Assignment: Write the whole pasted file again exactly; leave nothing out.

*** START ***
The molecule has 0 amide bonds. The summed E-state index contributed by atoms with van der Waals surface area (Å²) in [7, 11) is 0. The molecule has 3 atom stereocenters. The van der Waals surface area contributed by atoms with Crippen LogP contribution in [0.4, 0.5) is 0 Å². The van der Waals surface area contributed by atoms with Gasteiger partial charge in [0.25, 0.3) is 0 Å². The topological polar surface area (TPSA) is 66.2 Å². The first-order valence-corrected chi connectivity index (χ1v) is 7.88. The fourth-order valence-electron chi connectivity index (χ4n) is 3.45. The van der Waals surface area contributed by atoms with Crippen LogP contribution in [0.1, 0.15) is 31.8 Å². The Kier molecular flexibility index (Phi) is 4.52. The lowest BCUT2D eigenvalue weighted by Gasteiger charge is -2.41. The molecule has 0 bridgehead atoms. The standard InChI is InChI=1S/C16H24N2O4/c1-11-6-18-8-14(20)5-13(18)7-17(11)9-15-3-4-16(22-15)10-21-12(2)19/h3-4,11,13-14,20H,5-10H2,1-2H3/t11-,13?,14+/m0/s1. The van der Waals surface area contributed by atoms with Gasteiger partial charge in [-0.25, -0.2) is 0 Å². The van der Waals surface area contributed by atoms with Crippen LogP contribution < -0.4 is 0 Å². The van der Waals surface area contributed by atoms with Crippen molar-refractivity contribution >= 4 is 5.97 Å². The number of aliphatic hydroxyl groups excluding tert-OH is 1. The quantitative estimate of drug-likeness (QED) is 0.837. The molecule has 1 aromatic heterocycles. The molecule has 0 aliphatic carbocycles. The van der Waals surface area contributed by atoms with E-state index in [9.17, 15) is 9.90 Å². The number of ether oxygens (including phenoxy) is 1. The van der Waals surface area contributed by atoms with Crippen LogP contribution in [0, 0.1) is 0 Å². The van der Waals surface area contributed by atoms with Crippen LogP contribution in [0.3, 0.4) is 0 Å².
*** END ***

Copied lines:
The molecule has 0 amide bonds. The summed E-state index contributed by atoms with van der Waals surface area (Å²) in [7, 11) is 0. The molecule has 3 atom stereocenters. The van der Waals surface area contributed by atoms with Crippen LogP contribution in [0.4, 0.5) is 0 Å². The van der Waals surface area contributed by atoms with Gasteiger partial charge in [0.25, 0.3) is 0 Å². The topological polar surface area (TPSA) is 66.2 Å². The first-order valence-corrected chi connectivity index (χ1v) is 7.88. The fourth-order valence-electron chi connectivity index (χ4n) is 3.45. The van der Waals surface area contributed by atoms with Crippen LogP contribution in [0.1, 0.15) is 31.8 Å². The Kier molecular flexibility index (Phi) is 4.52. The lowest BCUT2D eigenvalue weighted by Gasteiger charge is -2.41. The molecule has 0 bridgehead atoms. The standard InChI is InChI=1S/C16H24N2O4/c1-11-6-18-8-14(20)5-13(18)7-17(11)9-15-3-4-16(22-15)10-21-12(2)19/h3-4,11,13-14,20H,5-10H2,1-2H3/t11-,13?,14+/m0/s1. The van der Waals surface area contributed by atoms with Gasteiger partial charge in [-0.25, -0.2) is 0 Å². The van der Waals surface area contributed by atoms with Crippen LogP contribution < -0.4 is 0 Å². The van der Waals surface area contributed by atoms with Crippen molar-refractivity contribution >= 4 is 5.97 Å². The number of aliphatic hydroxyl groups excluding tert-OH is 1. The quantitative estimate of drug-likeness (QED) is 0.837. The molecule has 1 aromatic heterocycles. The molecule has 0 aliphatic carbocycles. The van der Waals surface area contributed by atoms with E-state index in [9.17, 15) is 9.90 Å². The number of ether oxygens (including phenoxy) is 1. The van der Waals surface area contributed by atoms with Crippen LogP contribution in [0, 0.1) is 0 Å². The van der Waals surface area contributed by atoms with Crippen LogP contribution in [0.3, 0.4) is 0 Å².